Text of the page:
“I use ‘disruptive’ in both its good and bad connotations. Disruptive scientific and technological progress is not to me inherently good or inherently evil. But its arc is for us to shape. Technology’s progress is furthermore in my judgment unstoppable. But it is quite incorrect that it unfolds inexorably according to its own internal logic and the laws of nature.”
Trevor Findlay is a Principal Fellow at the School of Social and Political Sciences at the University of Melbourne, Australia. Dr. Findlay was a joint fellow Fellow/Senior Fellow with the International Security Program and Project on Managing the Atom (MTA) at the Belfer Center from 2011–2015. From 2005–2015, he was a professor at the Norman Paterson School of International Affairs at Carleton University in Ottawa, Canada and holder of the William and Jeanie Barton Chair in International Affairs.
Dr. Findlay has a B.A. Honours degree from the University of Melbourne in political science and a Masters degree and Ph.D. in International Relations from the Australian National University (ANU). He spent thirteen years in the Australian diplomatic service, with postings in Tokyo, Mexico City, and Geneva. This was followed by academic appointments at the Peace Research Centre at the ANU, including acting directorship, and four years as a project leader at the Stockholm International Peace Research Institute (SIPRI) in Sweden, where he inaugurated the project on peacekeeping and international security. From 1998–2005, he was Executive Director of the London-based non-governmental organization, the Verification Research, Training and Information Centre (VERTIC). Professor Findlay was appointed to the United Nations Secretary-General's Advisory Board on Disarmament Matters in 2013.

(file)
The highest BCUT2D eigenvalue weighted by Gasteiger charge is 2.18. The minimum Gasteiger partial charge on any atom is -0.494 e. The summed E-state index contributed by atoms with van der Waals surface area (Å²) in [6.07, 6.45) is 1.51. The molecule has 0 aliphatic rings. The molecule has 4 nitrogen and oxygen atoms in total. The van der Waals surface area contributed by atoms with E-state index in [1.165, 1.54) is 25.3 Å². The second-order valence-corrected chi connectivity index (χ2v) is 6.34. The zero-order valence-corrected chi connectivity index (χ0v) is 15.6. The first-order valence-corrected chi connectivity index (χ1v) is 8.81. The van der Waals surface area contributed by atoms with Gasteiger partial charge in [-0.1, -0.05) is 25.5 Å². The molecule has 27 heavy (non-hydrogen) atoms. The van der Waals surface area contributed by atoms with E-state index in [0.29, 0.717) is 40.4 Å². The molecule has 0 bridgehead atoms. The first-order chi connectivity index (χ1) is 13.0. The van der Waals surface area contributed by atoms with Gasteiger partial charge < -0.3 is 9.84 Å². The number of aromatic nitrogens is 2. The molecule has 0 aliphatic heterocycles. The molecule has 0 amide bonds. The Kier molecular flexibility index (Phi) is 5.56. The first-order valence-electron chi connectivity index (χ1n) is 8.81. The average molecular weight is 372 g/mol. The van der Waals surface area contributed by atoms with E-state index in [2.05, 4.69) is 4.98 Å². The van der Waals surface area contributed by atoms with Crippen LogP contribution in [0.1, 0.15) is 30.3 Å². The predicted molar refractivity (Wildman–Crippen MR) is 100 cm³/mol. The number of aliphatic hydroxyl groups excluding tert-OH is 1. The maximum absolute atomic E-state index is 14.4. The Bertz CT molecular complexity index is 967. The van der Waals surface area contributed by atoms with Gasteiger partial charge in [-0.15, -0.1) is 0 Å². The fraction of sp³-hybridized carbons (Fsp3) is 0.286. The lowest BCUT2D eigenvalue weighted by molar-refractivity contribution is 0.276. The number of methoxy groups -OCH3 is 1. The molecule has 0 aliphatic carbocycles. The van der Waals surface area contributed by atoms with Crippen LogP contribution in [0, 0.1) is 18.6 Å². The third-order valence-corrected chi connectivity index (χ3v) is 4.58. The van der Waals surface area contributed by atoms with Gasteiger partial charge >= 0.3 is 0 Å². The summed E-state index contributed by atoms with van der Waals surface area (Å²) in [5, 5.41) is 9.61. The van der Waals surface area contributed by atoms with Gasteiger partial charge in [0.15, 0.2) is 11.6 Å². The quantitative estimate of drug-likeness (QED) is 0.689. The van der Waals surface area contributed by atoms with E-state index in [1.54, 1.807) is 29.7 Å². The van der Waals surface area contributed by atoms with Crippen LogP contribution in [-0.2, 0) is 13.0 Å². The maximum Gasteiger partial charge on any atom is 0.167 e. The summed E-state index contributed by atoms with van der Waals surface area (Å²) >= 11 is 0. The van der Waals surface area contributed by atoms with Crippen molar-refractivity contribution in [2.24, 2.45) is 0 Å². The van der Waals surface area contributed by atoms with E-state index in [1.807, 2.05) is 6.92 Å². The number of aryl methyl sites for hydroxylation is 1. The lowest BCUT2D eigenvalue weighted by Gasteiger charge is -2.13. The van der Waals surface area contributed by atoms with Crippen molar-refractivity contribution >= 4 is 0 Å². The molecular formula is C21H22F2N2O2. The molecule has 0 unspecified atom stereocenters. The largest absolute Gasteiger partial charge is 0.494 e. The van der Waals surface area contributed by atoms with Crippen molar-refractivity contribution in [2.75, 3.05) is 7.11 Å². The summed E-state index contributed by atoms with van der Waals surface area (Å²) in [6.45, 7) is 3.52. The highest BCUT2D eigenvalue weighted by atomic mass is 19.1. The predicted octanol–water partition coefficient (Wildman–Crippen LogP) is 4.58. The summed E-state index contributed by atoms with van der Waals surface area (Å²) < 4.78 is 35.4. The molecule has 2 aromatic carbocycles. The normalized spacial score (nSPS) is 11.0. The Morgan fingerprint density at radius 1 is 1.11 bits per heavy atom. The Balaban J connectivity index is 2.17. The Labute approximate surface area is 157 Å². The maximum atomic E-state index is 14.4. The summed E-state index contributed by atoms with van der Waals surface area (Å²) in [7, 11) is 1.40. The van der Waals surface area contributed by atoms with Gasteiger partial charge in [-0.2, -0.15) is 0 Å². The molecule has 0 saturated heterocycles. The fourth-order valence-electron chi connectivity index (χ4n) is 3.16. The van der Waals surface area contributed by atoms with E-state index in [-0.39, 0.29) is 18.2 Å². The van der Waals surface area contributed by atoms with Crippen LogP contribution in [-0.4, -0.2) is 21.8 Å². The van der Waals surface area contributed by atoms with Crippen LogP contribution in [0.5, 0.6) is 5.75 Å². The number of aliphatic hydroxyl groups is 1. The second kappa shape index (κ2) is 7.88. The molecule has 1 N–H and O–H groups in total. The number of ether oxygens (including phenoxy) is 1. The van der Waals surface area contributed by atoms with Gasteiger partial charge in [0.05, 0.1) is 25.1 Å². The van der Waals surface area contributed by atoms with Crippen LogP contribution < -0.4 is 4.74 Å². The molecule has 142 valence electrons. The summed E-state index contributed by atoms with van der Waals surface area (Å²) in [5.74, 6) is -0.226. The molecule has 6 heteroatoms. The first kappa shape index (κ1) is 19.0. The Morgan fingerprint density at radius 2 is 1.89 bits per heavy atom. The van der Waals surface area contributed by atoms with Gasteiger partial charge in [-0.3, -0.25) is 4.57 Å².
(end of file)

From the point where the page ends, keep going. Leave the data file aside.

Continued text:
His current research focuses on global nuclear governance. His report on the International Atomic Energy Agency (IAEA), Unleashing the Nuclear Watchdog, was published in 2012 by the Centre for International Governance Innovation (CIGI) in Waterloo, Canada. Dr Findlay's most recent book is Nuclear Energy and Global Governance: Ensuring Safety, Security and Nonproliferation (London: Routledge, 2011).Last Updated: May 30, 2017, 2:40pm